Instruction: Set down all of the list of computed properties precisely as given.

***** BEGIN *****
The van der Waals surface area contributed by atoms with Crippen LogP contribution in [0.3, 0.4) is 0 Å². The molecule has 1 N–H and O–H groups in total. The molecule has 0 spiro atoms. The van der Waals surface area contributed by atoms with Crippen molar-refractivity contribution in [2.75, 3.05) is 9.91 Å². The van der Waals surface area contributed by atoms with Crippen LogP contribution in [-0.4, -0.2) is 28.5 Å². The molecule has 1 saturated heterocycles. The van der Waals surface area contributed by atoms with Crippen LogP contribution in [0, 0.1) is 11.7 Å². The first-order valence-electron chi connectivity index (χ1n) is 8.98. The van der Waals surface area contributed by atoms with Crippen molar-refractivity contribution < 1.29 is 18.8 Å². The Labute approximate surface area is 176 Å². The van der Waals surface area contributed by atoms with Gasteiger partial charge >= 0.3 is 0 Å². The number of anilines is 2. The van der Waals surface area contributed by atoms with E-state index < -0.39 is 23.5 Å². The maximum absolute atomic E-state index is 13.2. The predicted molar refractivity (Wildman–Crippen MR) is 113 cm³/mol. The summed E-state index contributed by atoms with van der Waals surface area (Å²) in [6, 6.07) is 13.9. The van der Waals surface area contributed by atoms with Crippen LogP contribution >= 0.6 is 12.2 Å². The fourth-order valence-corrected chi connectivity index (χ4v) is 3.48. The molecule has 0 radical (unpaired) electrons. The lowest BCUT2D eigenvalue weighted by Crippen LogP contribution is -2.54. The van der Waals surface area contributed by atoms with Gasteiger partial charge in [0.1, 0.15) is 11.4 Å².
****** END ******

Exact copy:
The van der Waals surface area contributed by atoms with Crippen LogP contribution in [0.3, 0.4) is 0 Å². The molecule has 1 N–H and O–H groups in total. The molecule has 0 spiro atoms. The van der Waals surface area contributed by atoms with Crippen molar-refractivity contribution in [2.75, 3.05) is 9.91 Å². The van der Waals surface area contributed by atoms with Crippen LogP contribution in [-0.4, -0.2) is 28.5 Å². The molecule has 1 saturated heterocycles. The van der Waals surface area contributed by atoms with Crippen LogP contribution in [0, 0.1) is 11.7 Å². The first-order valence-electron chi connectivity index (χ1n) is 8.98. The van der Waals surface area contributed by atoms with Crippen molar-refractivity contribution < 1.29 is 18.8 Å². The Labute approximate surface area is 176 Å². The van der Waals surface area contributed by atoms with Gasteiger partial charge >= 0.3 is 0 Å². The number of anilines is 2. The van der Waals surface area contributed by atoms with E-state index < -0.39 is 23.5 Å². The maximum absolute atomic E-state index is 13.2. The predicted molar refractivity (Wildman–Crippen MR) is 113 cm³/mol. The summed E-state index contributed by atoms with van der Waals surface area (Å²) in [6, 6.07) is 13.9. The van der Waals surface area contributed by atoms with Crippen LogP contribution >= 0.6 is 12.2 Å². The fourth-order valence-corrected chi connectivity index (χ4v) is 3.48. The molecule has 0 radical (unpaired) electrons. The lowest BCUT2D eigenvalue weighted by Crippen LogP contribution is -2.54. The van der Waals surface area contributed by atoms with Gasteiger partial charge in [0.1, 0.15) is 11.4 Å².